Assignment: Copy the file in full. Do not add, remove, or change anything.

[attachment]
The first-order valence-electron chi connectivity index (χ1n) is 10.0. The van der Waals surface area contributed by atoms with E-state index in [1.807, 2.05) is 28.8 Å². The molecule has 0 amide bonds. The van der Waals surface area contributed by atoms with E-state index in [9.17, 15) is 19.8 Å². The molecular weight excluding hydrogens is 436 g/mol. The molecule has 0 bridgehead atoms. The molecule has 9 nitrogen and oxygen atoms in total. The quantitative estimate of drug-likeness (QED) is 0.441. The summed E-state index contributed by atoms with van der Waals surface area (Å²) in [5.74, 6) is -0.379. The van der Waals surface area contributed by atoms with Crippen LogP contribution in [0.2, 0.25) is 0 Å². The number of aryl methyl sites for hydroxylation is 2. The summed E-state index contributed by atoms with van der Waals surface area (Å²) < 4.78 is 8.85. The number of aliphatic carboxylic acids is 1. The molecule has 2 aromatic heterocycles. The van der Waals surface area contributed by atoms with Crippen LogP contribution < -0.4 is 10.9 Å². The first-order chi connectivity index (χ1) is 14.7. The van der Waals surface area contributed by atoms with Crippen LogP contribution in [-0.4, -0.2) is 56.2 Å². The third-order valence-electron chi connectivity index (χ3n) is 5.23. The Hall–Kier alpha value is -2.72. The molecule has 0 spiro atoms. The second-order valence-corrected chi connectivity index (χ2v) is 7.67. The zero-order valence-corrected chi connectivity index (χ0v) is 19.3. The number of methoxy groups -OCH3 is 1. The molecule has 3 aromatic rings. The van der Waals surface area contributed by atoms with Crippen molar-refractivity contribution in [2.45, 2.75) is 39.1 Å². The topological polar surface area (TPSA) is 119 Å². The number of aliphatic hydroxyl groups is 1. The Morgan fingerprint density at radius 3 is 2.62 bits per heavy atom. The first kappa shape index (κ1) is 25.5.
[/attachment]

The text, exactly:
The first-order valence-electron chi connectivity index (χ1n) is 10.0. The van der Waals surface area contributed by atoms with E-state index in [1.807, 2.05) is 28.8 Å². The molecule has 0 amide bonds. The van der Waals surface area contributed by atoms with E-state index in [9.17, 15) is 19.8 Å². The molecular weight excluding hydrogens is 436 g/mol. The molecule has 0 bridgehead atoms. The molecule has 9 nitrogen and oxygen atoms in total. The quantitative estimate of drug-likeness (QED) is 0.441. The summed E-state index contributed by atoms with van der Waals surface area (Å²) in [5.74, 6) is -0.379. The van der Waals surface area contributed by atoms with Crippen LogP contribution in [0.2, 0.25) is 0 Å². The number of aryl methyl sites for hydroxylation is 2. The summed E-state index contributed by atoms with van der Waals surface area (Å²) < 4.78 is 8.85. The number of aliphatic carboxylic acids is 1. The molecule has 2 aromatic heterocycles. The van der Waals surface area contributed by atoms with Crippen LogP contribution < -0.4 is 10.9 Å². The first-order chi connectivity index (χ1) is 14.7. The van der Waals surface area contributed by atoms with Crippen LogP contribution in [-0.4, -0.2) is 56.2 Å². The third-order valence-electron chi connectivity index (χ3n) is 5.23. The Hall–Kier alpha value is -2.72. The molecule has 0 spiro atoms. The second-order valence-corrected chi connectivity index (χ2v) is 7.67. The zero-order valence-corrected chi connectivity index (χ0v) is 19.3. The number of methoxy groups -OCH3 is 1. The molecule has 3 aromatic rings. The van der Waals surface area contributed by atoms with Crippen molar-refractivity contribution in [2.45, 2.75) is 39.1 Å². The topological polar surface area (TPSA) is 119 Å². The number of aliphatic hydroxyl groups is 1. The Morgan fingerprint density at radius 3 is 2.62 bits per heavy atom. The first kappa shape index (κ1) is 25.5.